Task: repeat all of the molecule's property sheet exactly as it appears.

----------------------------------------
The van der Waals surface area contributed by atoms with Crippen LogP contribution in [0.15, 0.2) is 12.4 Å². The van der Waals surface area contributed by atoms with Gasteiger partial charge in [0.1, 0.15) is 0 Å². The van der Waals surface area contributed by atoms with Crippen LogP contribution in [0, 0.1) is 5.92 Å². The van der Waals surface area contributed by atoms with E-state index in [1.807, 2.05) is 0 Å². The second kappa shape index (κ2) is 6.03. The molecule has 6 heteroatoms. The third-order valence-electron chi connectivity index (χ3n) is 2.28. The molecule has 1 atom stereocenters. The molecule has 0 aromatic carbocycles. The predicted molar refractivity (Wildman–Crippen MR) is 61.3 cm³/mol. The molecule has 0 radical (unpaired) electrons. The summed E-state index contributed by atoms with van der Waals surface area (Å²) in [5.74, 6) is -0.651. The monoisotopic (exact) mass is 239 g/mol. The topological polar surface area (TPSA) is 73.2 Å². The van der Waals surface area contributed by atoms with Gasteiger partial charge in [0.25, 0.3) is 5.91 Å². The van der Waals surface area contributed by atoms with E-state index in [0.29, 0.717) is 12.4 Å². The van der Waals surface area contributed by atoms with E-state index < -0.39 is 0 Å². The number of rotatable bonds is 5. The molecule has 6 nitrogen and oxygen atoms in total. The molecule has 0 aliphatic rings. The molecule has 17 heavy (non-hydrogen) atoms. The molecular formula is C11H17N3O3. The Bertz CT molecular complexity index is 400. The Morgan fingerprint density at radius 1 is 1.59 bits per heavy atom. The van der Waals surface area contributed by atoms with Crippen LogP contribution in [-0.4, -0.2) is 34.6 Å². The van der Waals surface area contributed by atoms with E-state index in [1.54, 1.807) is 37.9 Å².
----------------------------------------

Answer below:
The van der Waals surface area contributed by atoms with Crippen LogP contribution in [0.15, 0.2) is 12.4 Å². The van der Waals surface area contributed by atoms with Gasteiger partial charge in [0.1, 0.15) is 0 Å². The van der Waals surface area contributed by atoms with Crippen LogP contribution in [0, 0.1) is 5.92 Å². The van der Waals surface area contributed by atoms with E-state index in [1.807, 2.05) is 0 Å². The second kappa shape index (κ2) is 6.03. The molecule has 6 heteroatoms. The third-order valence-electron chi connectivity index (χ3n) is 2.28. The molecule has 1 atom stereocenters. The molecule has 0 aromatic carbocycles. The predicted molar refractivity (Wildman–Crippen MR) is 61.3 cm³/mol. The molecule has 0 radical (unpaired) electrons. The summed E-state index contributed by atoms with van der Waals surface area (Å²) in [5.74, 6) is -0.651. The monoisotopic (exact) mass is 239 g/mol. The topological polar surface area (TPSA) is 73.2 Å². The van der Waals surface area contributed by atoms with Gasteiger partial charge in [0.25, 0.3) is 5.91 Å². The van der Waals surface area contributed by atoms with E-state index in [0.29, 0.717) is 12.4 Å². The van der Waals surface area contributed by atoms with E-state index < -0.39 is 0 Å². The number of rotatable bonds is 5. The molecule has 6 nitrogen and oxygen atoms in total. The molecule has 0 aliphatic rings. The molecule has 17 heavy (non-hydrogen) atoms. The molecular formula is C11H17N3O3. The Bertz CT molecular complexity index is 400. The Morgan fingerprint density at radius 1 is 1.59 bits per heavy atom. The van der Waals surface area contributed by atoms with Crippen LogP contribution in [-0.4, -0.2) is 34.6 Å². The van der Waals surface area contributed by atoms with E-state index in [1.54, 1.807) is 37.9 Å².